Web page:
- IMDb Mini Biography By: Ed Stephan <stephan@cc.wwu.edu>

Spouse (3)

Elaine Anderson(28 December 1950 - 20 December 1968) (his death)
Gwyndolyn Conger(29 March 1943 - 1948) (divorced) (2 children)
Carol Henning(14 January 1930 - 18 March 1943) (divorced)

Trivia (10)

Born at 3:00pm-PST.
His novella "Sweet Thursday," a sequel to his classic "Cannery Row," is based on the original book he wrote for the 1955 Richard Rodgers and Oscar Hammerstein musical, "Pipe Dream." Although it won five 1956 Tony Awards, including Best Musical, and ran for 246 performances, "Pipe Dreams" is considered one of their least successful shows, just as the book itself is considered one of Steinbeck's weaker works. "Sweet Thursday" also serves as the basis for David S. Ward's film Cannery Row (1982), as the story, plot, and characters rely more on the former rather than the latter.
According to his biographer Jay Parini and the New York Times, Steinbeck in the mid-1990s was the most popular deceased American writer, with 750,00 copies of his works selling annually. His popularity has not diminished over the years but has rather increased, particularly after Oprah Winfrey made his "East of Eden" the first selection of her revived book club in 2003. The book immediately became the #2 bestseller on amazon.com, and Steinbeck's publisher, Penguin Group USA, printed 600,000 new copies. Normally, the book sells fewer than 50,000 copies annually. It is a remarkable phenomenon considering that the book originally was a #1 best seller when it was published in 1952!.
Steinbeck, one of the seminal American authors of the 20th century, was humiliated when the N.Y. Times excoriated the Swedish Academy for naming him the winner of the Nobel Prize Literature for 1962, saying there were more deserving writers to honor. Humble and blunt, when asked whether he deserved it at his press conference after receiving the news of the prize, he answered, "No." The criticism that he was undeserving of literature's greatest prize was soon picked up by the American literati, further compounding the wound. While Steinbeck had been enormously popular in his home country, penning four #1 best sellers, his critical reputation had sagged since the mid-1940s. However, he had remained a highly respected author outside the U.S., particularly among those who enjoyed his harsh critique of American materialism, although he was bewildered by foreign fans who still believed that the U.S. was the Depression-era America he had described in the 1930s. He was particularly beloved by Scandinavians for his WWII novella "The Moon is Down," a 1942 propaganda piece about the Norwegian resistance. In fact, so high was his esteem, he was singled out for extra-special treatment during the Stockholm ceremonies. Though that pleased him, he remained bitter about the criticism his fellow Americans had put him through until the end of his life.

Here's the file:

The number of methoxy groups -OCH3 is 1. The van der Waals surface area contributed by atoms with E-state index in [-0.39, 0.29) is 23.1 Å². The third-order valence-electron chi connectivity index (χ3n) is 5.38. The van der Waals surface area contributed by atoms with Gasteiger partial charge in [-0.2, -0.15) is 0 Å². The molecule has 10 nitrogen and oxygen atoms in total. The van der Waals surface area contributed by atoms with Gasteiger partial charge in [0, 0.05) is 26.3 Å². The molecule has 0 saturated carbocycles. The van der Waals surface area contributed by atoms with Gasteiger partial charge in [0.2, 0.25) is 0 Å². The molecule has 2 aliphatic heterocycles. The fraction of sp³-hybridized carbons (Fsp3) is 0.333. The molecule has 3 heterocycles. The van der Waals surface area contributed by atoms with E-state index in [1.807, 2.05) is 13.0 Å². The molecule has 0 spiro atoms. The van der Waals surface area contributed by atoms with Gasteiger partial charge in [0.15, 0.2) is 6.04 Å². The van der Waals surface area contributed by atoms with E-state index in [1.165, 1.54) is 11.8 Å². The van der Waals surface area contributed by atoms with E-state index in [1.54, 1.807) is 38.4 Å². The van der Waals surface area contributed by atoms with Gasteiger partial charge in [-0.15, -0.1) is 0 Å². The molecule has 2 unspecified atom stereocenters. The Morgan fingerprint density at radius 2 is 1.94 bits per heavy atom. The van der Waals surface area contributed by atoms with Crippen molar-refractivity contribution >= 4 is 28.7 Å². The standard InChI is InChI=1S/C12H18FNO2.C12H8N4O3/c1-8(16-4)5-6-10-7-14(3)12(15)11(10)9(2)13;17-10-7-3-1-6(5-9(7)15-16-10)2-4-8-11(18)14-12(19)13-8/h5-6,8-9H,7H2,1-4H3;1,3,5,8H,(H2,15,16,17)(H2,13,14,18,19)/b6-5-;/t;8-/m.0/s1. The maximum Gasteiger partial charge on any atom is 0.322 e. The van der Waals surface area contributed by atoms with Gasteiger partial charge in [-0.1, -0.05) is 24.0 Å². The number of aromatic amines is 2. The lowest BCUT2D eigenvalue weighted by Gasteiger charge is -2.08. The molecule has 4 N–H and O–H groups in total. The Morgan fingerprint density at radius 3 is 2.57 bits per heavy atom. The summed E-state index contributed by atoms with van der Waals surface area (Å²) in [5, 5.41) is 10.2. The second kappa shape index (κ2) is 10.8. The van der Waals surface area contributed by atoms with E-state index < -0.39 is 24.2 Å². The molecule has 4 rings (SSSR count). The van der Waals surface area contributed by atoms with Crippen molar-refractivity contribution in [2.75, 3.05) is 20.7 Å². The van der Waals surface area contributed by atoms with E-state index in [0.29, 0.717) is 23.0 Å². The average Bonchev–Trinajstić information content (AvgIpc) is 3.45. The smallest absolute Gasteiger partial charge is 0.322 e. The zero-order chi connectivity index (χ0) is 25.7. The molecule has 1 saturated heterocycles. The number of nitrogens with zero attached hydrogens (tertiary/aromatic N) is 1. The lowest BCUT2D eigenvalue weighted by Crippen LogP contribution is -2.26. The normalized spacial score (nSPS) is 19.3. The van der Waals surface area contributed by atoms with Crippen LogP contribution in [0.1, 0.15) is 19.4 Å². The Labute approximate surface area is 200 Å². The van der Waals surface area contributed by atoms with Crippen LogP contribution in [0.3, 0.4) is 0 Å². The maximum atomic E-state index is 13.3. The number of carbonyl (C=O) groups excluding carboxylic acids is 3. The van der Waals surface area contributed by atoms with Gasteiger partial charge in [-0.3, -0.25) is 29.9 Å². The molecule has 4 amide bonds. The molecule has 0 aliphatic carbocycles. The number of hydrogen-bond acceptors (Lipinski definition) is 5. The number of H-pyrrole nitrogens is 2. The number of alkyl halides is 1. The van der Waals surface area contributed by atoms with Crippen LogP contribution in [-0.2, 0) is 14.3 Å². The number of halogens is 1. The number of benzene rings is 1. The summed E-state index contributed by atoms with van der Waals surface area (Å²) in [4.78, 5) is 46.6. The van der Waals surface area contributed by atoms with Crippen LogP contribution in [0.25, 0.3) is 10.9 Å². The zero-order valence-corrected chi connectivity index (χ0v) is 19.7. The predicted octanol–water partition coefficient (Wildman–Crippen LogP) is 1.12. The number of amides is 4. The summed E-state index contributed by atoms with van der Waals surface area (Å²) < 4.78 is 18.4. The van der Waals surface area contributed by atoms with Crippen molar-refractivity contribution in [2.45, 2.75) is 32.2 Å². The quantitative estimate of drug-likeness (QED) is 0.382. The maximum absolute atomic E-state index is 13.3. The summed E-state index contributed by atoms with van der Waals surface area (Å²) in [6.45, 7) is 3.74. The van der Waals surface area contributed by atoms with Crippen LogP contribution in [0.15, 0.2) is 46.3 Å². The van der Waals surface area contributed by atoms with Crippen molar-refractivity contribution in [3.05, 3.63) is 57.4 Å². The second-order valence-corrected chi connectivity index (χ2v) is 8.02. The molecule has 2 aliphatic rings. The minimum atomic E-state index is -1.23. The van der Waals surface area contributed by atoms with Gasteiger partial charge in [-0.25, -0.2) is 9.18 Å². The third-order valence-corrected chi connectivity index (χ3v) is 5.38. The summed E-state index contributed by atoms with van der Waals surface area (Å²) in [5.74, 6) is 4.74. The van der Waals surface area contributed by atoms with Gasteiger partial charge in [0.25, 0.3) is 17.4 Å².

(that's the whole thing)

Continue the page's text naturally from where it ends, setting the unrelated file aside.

Two sons with 2nd wife: Thom and John IV. Only Thom survives as of this writing (June 2005). He has recently published a book of short-stories, and is said to be working on a novel.
Steinbeck, a noted liberal whom the government suspected was a member of the Communist Party, was outraged by what he regarded as director Alfred Hitchcock's racism as manifested in his condescension towards the George 'Joe' Spencer character played by Canada Lee in Lifeboat (1944).
Was denied a military commission during World War II due to his left-wing politics. His future collaborator, Elia Kazan, similarly was turned down during the war due to his own political beliefs. Both served the war effort in a civilian capacity, Steinbeck as a journalist and propagandist.
One of the few Nobel laureates for literature to be nominated for an Academy Award for writing. Steinbeck was nominated three times for Lifeboat (1944), A Medal for Benny (1945) (with Jack Wagner) and Viva Zapata! (1952). Other Oscar-nominated Nobel laureates include George Bernard Shaw, who won an Oscar for Pygmalion (1938), as well as Jean-Paul Sartre and Harold Pinter.
The stage version for "Of Mice and Men" was awarded the 1977 Joseph Jefferson Citation for Play Production at the Wisdom Bridge Theatre in Chicago, Illinois.
Through his ancestors John Rolfe and Mary Sculliard is a seventh cousin twice removed of Barack Obama.

Personal Quotes (11)

A man on a horse is spiritually, as well as physically, bigger than a man on foot.